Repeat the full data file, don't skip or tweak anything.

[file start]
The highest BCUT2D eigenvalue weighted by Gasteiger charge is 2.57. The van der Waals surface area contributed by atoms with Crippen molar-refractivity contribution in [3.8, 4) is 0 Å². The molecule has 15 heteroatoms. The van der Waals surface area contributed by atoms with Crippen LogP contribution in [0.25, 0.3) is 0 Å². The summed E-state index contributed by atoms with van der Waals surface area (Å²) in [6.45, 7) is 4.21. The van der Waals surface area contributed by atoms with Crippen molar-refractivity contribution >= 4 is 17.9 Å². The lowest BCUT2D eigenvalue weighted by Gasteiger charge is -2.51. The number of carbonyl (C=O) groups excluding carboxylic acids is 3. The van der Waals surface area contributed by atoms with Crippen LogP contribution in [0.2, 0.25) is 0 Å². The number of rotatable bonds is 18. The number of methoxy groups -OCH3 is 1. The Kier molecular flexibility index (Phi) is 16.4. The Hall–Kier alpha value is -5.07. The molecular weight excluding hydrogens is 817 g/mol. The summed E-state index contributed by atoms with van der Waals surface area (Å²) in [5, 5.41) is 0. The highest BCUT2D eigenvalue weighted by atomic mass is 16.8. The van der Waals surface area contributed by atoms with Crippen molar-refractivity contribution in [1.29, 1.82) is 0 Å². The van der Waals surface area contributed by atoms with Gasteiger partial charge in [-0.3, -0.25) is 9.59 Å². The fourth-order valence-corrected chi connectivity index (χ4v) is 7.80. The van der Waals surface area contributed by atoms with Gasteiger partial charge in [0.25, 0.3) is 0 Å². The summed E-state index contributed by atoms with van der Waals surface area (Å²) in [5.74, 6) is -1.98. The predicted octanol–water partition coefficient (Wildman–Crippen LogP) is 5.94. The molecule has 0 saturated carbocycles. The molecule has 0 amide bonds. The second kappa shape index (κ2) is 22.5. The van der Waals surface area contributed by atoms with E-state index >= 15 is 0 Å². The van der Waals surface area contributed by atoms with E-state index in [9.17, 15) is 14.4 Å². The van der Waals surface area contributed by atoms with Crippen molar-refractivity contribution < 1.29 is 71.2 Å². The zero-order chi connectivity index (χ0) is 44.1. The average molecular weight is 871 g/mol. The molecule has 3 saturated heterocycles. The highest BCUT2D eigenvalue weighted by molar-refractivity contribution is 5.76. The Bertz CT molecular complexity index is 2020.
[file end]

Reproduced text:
The highest BCUT2D eigenvalue weighted by Gasteiger charge is 2.57. The van der Waals surface area contributed by atoms with Crippen molar-refractivity contribution in [3.8, 4) is 0 Å². The molecule has 15 heteroatoms. The van der Waals surface area contributed by atoms with Crippen LogP contribution in [0.25, 0.3) is 0 Å². The summed E-state index contributed by atoms with van der Waals surface area (Å²) in [6.45, 7) is 4.21. The van der Waals surface area contributed by atoms with Crippen molar-refractivity contribution >= 4 is 17.9 Å². The lowest BCUT2D eigenvalue weighted by Gasteiger charge is -2.51. The number of carbonyl (C=O) groups excluding carboxylic acids is 3. The van der Waals surface area contributed by atoms with Crippen LogP contribution in [0.2, 0.25) is 0 Å². The number of rotatable bonds is 18. The number of methoxy groups -OCH3 is 1. The Kier molecular flexibility index (Phi) is 16.4. The Hall–Kier alpha value is -5.07. The molecular weight excluding hydrogens is 817 g/mol. The summed E-state index contributed by atoms with van der Waals surface area (Å²) in [5, 5.41) is 0. The highest BCUT2D eigenvalue weighted by atomic mass is 16.8. The van der Waals surface area contributed by atoms with Crippen molar-refractivity contribution in [1.29, 1.82) is 0 Å². The van der Waals surface area contributed by atoms with Gasteiger partial charge in [-0.3, -0.25) is 9.59 Å². The fourth-order valence-corrected chi connectivity index (χ4v) is 7.80. The van der Waals surface area contributed by atoms with Gasteiger partial charge in [0.25, 0.3) is 0 Å². The summed E-state index contributed by atoms with van der Waals surface area (Å²) in [5.74, 6) is -1.98. The predicted octanol–water partition coefficient (Wildman–Crippen LogP) is 5.94. The molecule has 0 saturated carbocycles. The molecule has 0 amide bonds. The second kappa shape index (κ2) is 22.5. The van der Waals surface area contributed by atoms with E-state index >= 15 is 0 Å². The van der Waals surface area contributed by atoms with E-state index in [9.17, 15) is 14.4 Å². The van der Waals surface area contributed by atoms with Crippen molar-refractivity contribution < 1.29 is 71.2 Å². The zero-order chi connectivity index (χ0) is 44.1. The average molecular weight is 871 g/mol. The molecule has 3 saturated heterocycles. The highest BCUT2D eigenvalue weighted by molar-refractivity contribution is 5.76. The Bertz CT molecular complexity index is 2020.